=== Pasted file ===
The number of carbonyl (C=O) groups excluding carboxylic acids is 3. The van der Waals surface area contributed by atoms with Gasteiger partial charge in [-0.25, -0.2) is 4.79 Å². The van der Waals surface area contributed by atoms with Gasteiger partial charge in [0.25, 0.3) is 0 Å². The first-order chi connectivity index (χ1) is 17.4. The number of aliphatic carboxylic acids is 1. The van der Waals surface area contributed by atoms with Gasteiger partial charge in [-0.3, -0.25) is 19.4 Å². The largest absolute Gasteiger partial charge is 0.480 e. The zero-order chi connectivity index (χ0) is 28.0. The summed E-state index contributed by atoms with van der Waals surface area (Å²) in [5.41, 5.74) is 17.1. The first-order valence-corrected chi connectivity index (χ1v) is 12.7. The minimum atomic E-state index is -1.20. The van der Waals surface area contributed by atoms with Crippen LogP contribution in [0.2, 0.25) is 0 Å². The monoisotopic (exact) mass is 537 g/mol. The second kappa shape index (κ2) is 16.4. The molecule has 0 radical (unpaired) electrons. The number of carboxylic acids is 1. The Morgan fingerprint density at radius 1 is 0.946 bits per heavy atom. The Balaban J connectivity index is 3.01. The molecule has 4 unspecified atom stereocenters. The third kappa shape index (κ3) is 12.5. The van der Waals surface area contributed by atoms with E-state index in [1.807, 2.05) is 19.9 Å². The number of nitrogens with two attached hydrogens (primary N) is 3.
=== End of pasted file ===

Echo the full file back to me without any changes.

The number of carbonyl (C=O) groups excluding carboxylic acids is 3. The van der Waals surface area contributed by atoms with Gasteiger partial charge in [-0.25, -0.2) is 4.79 Å². The van der Waals surface area contributed by atoms with Gasteiger partial charge in [0.25, 0.3) is 0 Å². The first-order chi connectivity index (χ1) is 17.4. The number of aliphatic carboxylic acids is 1. The van der Waals surface area contributed by atoms with Gasteiger partial charge in [-0.3, -0.25) is 19.4 Å². The largest absolute Gasteiger partial charge is 0.480 e. The zero-order chi connectivity index (χ0) is 28.0. The summed E-state index contributed by atoms with van der Waals surface area (Å²) in [5.41, 5.74) is 17.1. The first-order valence-corrected chi connectivity index (χ1v) is 12.7. The minimum atomic E-state index is -1.20. The van der Waals surface area contributed by atoms with Crippen LogP contribution in [0.2, 0.25) is 0 Å². The monoisotopic (exact) mass is 537 g/mol. The second kappa shape index (κ2) is 16.4. The molecule has 0 radical (unpaired) electrons. The number of carboxylic acids is 1. The Morgan fingerprint density at radius 1 is 0.946 bits per heavy atom. The Balaban J connectivity index is 3.01. The molecule has 4 unspecified atom stereocenters. The third kappa shape index (κ3) is 12.5. The van der Waals surface area contributed by atoms with E-state index in [1.807, 2.05) is 19.9 Å². The number of nitrogens with two attached hydrogens (primary N) is 3.